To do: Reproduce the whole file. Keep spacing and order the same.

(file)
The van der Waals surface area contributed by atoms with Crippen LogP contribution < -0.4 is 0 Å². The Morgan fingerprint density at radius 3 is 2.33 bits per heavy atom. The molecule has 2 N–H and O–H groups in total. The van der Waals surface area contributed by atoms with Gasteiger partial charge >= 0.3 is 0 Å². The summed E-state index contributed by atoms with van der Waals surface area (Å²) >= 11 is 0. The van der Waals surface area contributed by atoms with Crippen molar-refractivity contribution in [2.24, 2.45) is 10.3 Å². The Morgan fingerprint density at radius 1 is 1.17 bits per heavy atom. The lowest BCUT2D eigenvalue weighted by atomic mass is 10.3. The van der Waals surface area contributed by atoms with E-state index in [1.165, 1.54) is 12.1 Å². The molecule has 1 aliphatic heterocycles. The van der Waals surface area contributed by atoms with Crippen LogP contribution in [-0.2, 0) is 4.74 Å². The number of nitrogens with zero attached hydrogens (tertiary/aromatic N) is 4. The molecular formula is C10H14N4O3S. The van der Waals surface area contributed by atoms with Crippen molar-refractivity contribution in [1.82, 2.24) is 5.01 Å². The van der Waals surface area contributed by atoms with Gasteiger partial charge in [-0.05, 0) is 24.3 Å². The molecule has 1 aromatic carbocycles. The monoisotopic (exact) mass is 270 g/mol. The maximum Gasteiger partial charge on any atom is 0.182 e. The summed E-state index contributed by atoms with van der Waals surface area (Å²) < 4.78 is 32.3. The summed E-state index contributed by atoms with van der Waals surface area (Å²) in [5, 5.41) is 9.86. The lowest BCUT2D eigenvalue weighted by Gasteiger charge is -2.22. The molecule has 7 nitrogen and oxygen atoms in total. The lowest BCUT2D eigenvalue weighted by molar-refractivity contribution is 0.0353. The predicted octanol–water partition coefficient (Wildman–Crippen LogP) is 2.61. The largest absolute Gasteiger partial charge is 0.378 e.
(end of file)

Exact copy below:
The van der Waals surface area contributed by atoms with Crippen LogP contribution < -0.4 is 0 Å². The Morgan fingerprint density at radius 3 is 2.33 bits per heavy atom. The molecule has 2 N–H and O–H groups in total. The van der Waals surface area contributed by atoms with Gasteiger partial charge >= 0.3 is 0 Å². The summed E-state index contributed by atoms with van der Waals surface area (Å²) >= 11 is 0. The van der Waals surface area contributed by atoms with Crippen molar-refractivity contribution in [2.24, 2.45) is 10.3 Å². The Morgan fingerprint density at radius 1 is 1.17 bits per heavy atom. The lowest BCUT2D eigenvalue weighted by atomic mass is 10.3. The van der Waals surface area contributed by atoms with E-state index in [1.165, 1.54) is 12.1 Å². The molecule has 1 aliphatic heterocycles. The van der Waals surface area contributed by atoms with Crippen LogP contribution in [-0.2, 0) is 4.74 Å². The number of nitrogens with zero attached hydrogens (tertiary/aromatic N) is 4. The molecular formula is C10H14N4O3S. The van der Waals surface area contributed by atoms with Crippen molar-refractivity contribution in [1.82, 2.24) is 5.01 Å². The van der Waals surface area contributed by atoms with Gasteiger partial charge in [-0.05, 0) is 24.3 Å². The molecule has 1 aromatic carbocycles. The monoisotopic (exact) mass is 270 g/mol. The maximum Gasteiger partial charge on any atom is 0.182 e. The summed E-state index contributed by atoms with van der Waals surface area (Å²) < 4.78 is 32.3. The summed E-state index contributed by atoms with van der Waals surface area (Å²) in [5, 5.41) is 9.86. The lowest BCUT2D eigenvalue weighted by Gasteiger charge is -2.22. The molecule has 7 nitrogen and oxygen atoms in total. The lowest BCUT2D eigenvalue weighted by molar-refractivity contribution is 0.0353. The predicted octanol–water partition coefficient (Wildman–Crippen LogP) is 2.61. The largest absolute Gasteiger partial charge is 0.378 e.